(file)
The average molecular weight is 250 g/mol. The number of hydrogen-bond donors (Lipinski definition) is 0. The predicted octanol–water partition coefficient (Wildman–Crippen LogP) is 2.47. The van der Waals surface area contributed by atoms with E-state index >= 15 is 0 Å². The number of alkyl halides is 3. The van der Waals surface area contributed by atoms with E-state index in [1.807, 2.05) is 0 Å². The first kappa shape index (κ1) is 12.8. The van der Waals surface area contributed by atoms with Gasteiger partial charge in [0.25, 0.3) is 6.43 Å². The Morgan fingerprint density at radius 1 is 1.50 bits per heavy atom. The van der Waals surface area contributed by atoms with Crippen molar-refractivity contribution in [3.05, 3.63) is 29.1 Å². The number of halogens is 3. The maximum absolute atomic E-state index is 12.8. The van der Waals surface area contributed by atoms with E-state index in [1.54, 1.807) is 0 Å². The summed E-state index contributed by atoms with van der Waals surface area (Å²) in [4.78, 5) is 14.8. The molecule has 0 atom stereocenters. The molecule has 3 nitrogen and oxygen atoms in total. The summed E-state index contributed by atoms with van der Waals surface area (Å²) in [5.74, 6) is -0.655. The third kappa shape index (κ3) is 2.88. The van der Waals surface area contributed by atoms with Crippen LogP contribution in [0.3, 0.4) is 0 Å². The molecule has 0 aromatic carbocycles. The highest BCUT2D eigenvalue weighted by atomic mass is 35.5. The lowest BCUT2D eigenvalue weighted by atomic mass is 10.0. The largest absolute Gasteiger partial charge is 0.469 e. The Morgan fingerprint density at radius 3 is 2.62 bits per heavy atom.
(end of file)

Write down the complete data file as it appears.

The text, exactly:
The average molecular weight is 250 g/mol. The number of hydrogen-bond donors (Lipinski definition) is 0. The predicted octanol–water partition coefficient (Wildman–Crippen LogP) is 2.47. The van der Waals surface area contributed by atoms with E-state index >= 15 is 0 Å². The number of alkyl halides is 3. The van der Waals surface area contributed by atoms with E-state index in [1.807, 2.05) is 0 Å². The first kappa shape index (κ1) is 12.8. The van der Waals surface area contributed by atoms with Gasteiger partial charge in [0.25, 0.3) is 6.43 Å². The Morgan fingerprint density at radius 1 is 1.50 bits per heavy atom. The van der Waals surface area contributed by atoms with Crippen molar-refractivity contribution in [3.05, 3.63) is 29.1 Å². The number of halogens is 3. The maximum absolute atomic E-state index is 12.8. The van der Waals surface area contributed by atoms with E-state index in [1.54, 1.807) is 0 Å². The summed E-state index contributed by atoms with van der Waals surface area (Å²) in [4.78, 5) is 14.8. The molecule has 0 atom stereocenters. The molecule has 3 nitrogen and oxygen atoms in total. The summed E-state index contributed by atoms with van der Waals surface area (Å²) in [5.74, 6) is -0.655. The third kappa shape index (κ3) is 2.88. The van der Waals surface area contributed by atoms with Crippen LogP contribution in [0.3, 0.4) is 0 Å². The molecule has 0 aromatic carbocycles. The highest BCUT2D eigenvalue weighted by atomic mass is 35.5. The lowest BCUT2D eigenvalue weighted by atomic mass is 10.0. The largest absolute Gasteiger partial charge is 0.469 e. The Morgan fingerprint density at radius 3 is 2.62 bits per heavy atom.